Have Arsenal Made Progress in 2015-16?

Progress is a big thing in football these days. You can’t be seen to stand still, and heaven forbid you should get worse. Have Arsenal made progress this season? Let’s consult the handy Progressometer that I invented last year.

The criteria are simple:

  • Has league position gone up?
  • Has the points tally gone up?
  • If Arsenal aren’t first, are they closer in points than last year to whoever came first?

Two or more ‘Yes’ answers and that’s definite progress, though last year I ruled that it was progress based on a rise in league position alone – let’s face it, getting nearer the top of the table is surely the key performance indicator. So this year, as you can see, the position is up and the gap between first and Arsenal is down, so undeniably progress has been made. In fact progress has been made seven years out of the last ten! Suck on that, Arsene haters.progressometer 2016

Could more progress have been made with some judicious spending last summer? Probably. Should Arsenal eliminate embarrassing results like losing 4-0 to Southampton if they want to be seen as really ‘progressing’? Indisputably. Is ‘progress’ actually a load of bollocks when some teams get better and some get worse every year, and you can’t possibly measure against a constant? Undeniably. Should clubs just try and win the league every year and not bother too much how not winning the league is measured? Yes. Yes they should.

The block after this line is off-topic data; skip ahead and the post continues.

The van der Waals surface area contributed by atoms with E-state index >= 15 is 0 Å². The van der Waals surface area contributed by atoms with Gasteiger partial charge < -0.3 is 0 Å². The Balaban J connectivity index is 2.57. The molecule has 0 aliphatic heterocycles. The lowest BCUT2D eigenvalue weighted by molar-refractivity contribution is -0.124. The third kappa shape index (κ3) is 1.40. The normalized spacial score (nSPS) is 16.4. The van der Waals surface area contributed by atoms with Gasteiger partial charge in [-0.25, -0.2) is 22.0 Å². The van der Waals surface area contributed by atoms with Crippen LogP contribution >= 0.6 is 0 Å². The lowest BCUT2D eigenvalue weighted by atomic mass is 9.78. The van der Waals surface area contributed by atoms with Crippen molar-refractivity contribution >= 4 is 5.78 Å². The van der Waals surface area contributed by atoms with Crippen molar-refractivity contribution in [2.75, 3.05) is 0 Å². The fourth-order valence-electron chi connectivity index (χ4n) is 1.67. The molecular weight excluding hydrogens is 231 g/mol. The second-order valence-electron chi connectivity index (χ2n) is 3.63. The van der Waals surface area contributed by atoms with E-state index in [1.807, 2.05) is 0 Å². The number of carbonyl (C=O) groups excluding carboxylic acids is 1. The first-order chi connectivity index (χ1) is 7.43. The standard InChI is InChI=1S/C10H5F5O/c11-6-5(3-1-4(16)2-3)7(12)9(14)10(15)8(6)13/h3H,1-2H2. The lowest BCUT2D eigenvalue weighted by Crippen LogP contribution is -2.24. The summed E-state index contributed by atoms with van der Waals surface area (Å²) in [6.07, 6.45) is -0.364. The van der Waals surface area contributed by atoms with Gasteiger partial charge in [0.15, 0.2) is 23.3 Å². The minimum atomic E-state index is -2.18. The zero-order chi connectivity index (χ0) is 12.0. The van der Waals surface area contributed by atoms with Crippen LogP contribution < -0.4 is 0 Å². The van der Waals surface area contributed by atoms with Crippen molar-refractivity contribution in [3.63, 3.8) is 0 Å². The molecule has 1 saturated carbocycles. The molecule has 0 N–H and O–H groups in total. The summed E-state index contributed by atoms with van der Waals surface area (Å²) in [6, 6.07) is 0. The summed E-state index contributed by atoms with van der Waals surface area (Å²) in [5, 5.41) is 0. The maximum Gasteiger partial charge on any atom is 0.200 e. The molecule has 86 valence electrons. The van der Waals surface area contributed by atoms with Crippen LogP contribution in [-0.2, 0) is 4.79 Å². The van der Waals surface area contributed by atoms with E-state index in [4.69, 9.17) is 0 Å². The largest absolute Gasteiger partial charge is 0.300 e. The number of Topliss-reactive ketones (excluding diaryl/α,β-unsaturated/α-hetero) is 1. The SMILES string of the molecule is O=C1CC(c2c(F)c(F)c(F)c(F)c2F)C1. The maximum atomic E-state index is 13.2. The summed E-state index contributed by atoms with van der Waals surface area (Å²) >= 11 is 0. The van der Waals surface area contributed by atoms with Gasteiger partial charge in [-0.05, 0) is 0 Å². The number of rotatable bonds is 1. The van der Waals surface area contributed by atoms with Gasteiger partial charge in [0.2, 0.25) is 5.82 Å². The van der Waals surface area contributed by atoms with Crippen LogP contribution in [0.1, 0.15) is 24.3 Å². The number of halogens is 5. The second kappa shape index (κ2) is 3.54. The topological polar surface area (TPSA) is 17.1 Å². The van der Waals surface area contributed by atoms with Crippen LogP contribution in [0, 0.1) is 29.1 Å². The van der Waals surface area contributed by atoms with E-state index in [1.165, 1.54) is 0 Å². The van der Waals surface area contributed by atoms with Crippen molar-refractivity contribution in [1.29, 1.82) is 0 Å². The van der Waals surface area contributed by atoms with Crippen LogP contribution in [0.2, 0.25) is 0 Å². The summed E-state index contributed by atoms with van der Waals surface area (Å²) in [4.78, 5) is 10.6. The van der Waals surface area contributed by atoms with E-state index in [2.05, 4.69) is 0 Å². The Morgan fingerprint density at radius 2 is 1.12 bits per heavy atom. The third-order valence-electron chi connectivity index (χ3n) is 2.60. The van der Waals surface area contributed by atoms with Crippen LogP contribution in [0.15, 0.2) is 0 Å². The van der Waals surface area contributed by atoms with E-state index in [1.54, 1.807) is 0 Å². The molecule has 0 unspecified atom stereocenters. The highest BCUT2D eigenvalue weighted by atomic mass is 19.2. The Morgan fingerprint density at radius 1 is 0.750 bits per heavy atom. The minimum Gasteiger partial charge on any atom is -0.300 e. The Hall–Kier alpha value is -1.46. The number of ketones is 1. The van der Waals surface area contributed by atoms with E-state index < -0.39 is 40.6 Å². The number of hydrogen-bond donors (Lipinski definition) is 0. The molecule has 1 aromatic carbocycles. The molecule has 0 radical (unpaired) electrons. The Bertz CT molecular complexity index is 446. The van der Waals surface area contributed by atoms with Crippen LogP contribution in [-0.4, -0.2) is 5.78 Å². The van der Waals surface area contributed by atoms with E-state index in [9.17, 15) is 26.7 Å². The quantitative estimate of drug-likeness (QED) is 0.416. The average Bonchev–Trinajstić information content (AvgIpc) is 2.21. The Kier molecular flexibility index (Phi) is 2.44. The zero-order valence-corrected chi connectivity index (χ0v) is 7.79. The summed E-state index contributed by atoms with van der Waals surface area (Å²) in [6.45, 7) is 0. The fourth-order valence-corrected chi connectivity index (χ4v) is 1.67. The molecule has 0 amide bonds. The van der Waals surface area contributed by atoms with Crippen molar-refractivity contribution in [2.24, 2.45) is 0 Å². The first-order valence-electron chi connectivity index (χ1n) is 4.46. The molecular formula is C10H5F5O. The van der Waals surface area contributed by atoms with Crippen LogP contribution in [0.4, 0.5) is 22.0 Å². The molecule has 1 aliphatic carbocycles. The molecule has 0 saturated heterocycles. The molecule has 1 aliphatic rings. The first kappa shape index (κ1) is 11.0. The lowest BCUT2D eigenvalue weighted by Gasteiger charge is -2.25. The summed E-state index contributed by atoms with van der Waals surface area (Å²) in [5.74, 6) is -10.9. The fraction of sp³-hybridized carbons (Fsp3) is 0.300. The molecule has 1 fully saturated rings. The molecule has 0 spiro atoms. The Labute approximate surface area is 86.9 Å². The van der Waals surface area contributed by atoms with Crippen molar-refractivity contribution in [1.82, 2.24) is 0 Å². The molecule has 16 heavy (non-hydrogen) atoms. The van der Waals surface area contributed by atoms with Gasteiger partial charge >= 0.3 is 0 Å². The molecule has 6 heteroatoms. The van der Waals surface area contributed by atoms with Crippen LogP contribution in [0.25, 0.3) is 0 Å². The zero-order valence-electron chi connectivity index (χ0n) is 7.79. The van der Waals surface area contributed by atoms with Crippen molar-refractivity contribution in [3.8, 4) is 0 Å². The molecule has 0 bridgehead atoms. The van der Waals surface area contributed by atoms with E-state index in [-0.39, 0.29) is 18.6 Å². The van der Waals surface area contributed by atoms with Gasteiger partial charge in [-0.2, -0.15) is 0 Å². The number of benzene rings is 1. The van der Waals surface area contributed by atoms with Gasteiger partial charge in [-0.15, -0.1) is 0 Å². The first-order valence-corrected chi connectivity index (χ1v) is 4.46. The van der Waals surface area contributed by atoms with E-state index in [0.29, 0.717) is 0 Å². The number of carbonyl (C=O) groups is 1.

However, having said that, Ziontrain in the comments pointed out that looking at the number of points the winner got each season would be instructive in ascertaining whether Arsenal really made a serious challenge for the title. So here’s the Progressometer (TM) with added column:

progressometer 2016 plus pts for 1st

And here’s how the spread of winning totals breaks down over the 20-year Wenger era:PL winning points spread 1997-2016

The first three years were the lowest title-winning tallies in the whole period. Mostly since then the winners have been in the upper 80s or above, perhaps reflecting that the mega-rich clubs found in easier to dominate from the early 2000s onwards. From this time the income gap suddenly grew as a result of Sky money going a bit more to the biggest clubs, Man Utd monetising everything not nailed down, and a couple of billionaires playing with their new toys. Meanwhile Arsenal clung manfully on to the coat tails of the richest, with Arsene’s fabled consistency guaranteeing at least a respectable points tally every year, if never a spectacular one.